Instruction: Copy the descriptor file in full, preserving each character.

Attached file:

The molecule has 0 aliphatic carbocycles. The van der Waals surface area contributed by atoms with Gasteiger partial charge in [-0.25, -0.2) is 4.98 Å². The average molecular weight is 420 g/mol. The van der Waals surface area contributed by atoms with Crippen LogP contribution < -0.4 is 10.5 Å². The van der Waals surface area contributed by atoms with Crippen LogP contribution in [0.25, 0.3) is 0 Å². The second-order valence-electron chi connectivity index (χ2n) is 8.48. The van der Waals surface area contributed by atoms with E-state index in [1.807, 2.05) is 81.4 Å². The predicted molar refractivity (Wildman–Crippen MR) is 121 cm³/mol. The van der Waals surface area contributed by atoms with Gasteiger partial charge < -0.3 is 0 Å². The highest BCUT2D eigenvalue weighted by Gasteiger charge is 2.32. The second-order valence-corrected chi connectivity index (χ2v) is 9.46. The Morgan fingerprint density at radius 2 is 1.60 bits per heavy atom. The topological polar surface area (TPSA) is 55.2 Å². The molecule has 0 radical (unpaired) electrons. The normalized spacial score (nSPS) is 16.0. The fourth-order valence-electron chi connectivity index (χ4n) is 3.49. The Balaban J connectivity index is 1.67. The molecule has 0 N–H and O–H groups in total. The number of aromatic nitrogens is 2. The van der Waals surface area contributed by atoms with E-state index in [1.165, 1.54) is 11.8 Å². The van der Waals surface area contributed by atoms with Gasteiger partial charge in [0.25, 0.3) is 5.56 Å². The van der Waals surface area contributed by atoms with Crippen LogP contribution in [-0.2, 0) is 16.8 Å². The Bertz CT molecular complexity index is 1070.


The molecule has 0 aliphatic carbocycles. The van der Waals surface area contributed by atoms with Gasteiger partial charge in [-0.25, -0.2) is 4.98 Å². The average molecular weight is 420 g/mol. The van der Waals surface area contributed by atoms with Crippen LogP contribution < -0.4 is 10.5 Å². The van der Waals surface area contributed by atoms with Crippen LogP contribution in [0.25, 0.3) is 0 Å². The second-order valence-electron chi connectivity index (χ2n) is 8.48. The van der Waals surface area contributed by atoms with E-state index in [1.807, 2.05) is 81.4 Å². The predicted molar refractivity (Wildman–Crippen MR) is 121 cm³/mol. The van der Waals surface area contributed by atoms with Gasteiger partial charge < -0.3 is 0 Å². The highest BCUT2D eigenvalue weighted by Gasteiger charge is 2.32. The second-order valence-corrected chi connectivity index (χ2v) is 9.46. The Morgan fingerprint density at radius 2 is 1.60 bits per heavy atom. The topological polar surface area (TPSA) is 55.2 Å². The molecule has 0 radical (unpaired) electrons. The normalized spacial score (nSPS) is 16.0. The fourth-order valence-electron chi connectivity index (χ4n) is 3.49. The Balaban J connectivity index is 1.67. The molecule has 0 N–H and O–H groups in total. The number of aromatic nitrogens is 2. The van der Waals surface area contributed by atoms with E-state index in [1.165, 1.54) is 11.8 Å². The van der Waals surface area contributed by atoms with Gasteiger partial charge in [0.25, 0.3) is 5.56 Å². The van der Waals surface area contributed by atoms with Crippen LogP contribution in [-0.2, 0) is 16.8 Å². The Bertz CT molecular complexity index is 1070.